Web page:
It’s mainly a shade loving plant that likes partial to full shade. It should not get the afternoon sun otherwise leaves will burn and die. It grows well in USDA Hardiness Zones 7-10.

Water & Humidity

This plant is drought-tolerant so it has average water needs. You have to water it regularly during summers to keep the soil moist to wet. During winters you can reduce the frequency of watering.


Rohdea japonica prefers well-drained rich loamy soil. The ideal pH range is from 5 to 7.8.


You may fertilize your young plant early in the growing season with a balanced formula. Once established, it can do well without fertilizer.


This plant can be both grown in the ground or in a container. When getting it from a nursery, you will probably find it in a small plant and it will need to be transplanted into well-drained soil.

If you’re growing it in a pot, you won’t have to repot it too often as it is slow-growing. However, if the pot becomes crowded, you will have to repot it in a container of one size larger than the previous one.


You can propagate the plant by division or by seeds. Seeds are best sown in a greenhouse as soon as they are ripe. When they are sufficiently large in size, you need to prick the seedlings out into individual pots and grow them in the greenhouse for the first winter. You can then plant them in their permanent positions later in spring or in early summer.


Pruning will be mainly for ornamental purposes as the plant is slow growing. If you notice any brownish yellow, dying leaves, you can remove them from the base.


There are no serious growing problems with Rohdea japonica. You just have to make sure they are grown in rich and moist soil and under partially shaded conditions.


There are no known issues of pests with this plant. Sometimes wild rabbits may nibble on the leaves during the winter. So, even though these attacks are rare, you need to keep them protected from any such attack.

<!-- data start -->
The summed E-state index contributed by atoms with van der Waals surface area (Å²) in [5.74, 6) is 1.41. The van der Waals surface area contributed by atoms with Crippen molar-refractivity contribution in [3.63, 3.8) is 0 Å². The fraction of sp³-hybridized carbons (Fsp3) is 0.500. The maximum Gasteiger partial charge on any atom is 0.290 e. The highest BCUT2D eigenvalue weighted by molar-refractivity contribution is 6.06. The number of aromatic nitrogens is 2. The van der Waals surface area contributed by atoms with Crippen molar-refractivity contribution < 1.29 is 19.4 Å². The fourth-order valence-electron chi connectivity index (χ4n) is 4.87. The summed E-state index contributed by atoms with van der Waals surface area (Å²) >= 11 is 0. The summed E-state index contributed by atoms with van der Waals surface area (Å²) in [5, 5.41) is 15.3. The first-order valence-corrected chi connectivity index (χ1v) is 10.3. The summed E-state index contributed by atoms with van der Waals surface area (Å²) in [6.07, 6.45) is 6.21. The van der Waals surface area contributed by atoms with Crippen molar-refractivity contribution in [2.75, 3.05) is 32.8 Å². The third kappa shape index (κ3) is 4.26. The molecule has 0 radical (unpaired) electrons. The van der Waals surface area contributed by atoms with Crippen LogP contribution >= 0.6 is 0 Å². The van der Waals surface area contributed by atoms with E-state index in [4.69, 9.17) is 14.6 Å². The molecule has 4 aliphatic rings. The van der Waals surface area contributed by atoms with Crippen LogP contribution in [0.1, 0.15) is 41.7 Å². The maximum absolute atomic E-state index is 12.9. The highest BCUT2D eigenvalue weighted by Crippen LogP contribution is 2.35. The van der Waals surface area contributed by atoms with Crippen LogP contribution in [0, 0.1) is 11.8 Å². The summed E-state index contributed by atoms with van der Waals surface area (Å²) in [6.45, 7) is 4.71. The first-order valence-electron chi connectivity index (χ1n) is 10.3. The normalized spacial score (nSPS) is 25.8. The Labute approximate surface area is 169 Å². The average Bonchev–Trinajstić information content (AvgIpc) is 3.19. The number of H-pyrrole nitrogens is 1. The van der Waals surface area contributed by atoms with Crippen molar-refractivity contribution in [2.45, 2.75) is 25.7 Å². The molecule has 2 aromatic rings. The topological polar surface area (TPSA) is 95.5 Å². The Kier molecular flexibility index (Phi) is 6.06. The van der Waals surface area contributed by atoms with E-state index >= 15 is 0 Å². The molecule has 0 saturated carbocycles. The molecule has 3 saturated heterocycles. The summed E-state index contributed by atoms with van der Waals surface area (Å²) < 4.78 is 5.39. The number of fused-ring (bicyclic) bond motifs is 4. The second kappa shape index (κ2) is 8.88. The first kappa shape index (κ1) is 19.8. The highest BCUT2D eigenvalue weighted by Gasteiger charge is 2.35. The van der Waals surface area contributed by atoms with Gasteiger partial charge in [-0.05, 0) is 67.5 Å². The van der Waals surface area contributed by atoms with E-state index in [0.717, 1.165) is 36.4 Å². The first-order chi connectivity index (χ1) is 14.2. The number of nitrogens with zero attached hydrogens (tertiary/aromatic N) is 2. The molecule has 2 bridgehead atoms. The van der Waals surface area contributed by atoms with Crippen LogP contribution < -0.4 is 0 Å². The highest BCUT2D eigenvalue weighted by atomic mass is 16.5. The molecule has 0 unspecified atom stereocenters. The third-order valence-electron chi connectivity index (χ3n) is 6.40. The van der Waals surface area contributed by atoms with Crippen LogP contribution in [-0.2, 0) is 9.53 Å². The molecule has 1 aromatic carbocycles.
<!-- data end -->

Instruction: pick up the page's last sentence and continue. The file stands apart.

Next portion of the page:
In some cases, this plant can get a fungal infection called Colletotrichum liriopes (glomerella species). In case your plant gets affected by this disease, you will have to remove the affected parts and give the plant an anti-fungal treatment using a fungicidal spray. However, if it’s considerably damaged, the plant may have to be removed.


Q. Why are my Rohdea japonica leaves turning yellow?

A. Yellowing of leaves is mostly a sign of underwatering. You should increase the frequency of watering to keep the soil adequately wet especially during summers.

Q. What do Rohdea japonica’s flowers look like?

A. Rohdea japonica flowers grow on stems in a cluster. They are pale yellow in color. They turn into showy cones of red berries in winters.

Rohdea japonica is a rare and beautiful plant native to Japan and China. It can be a nice evergreen addition to your deep shade gardens and will look just as stunning in the winters too. They are ideal woodland plants where they can act as a ground cover or can be used to edge a walkway.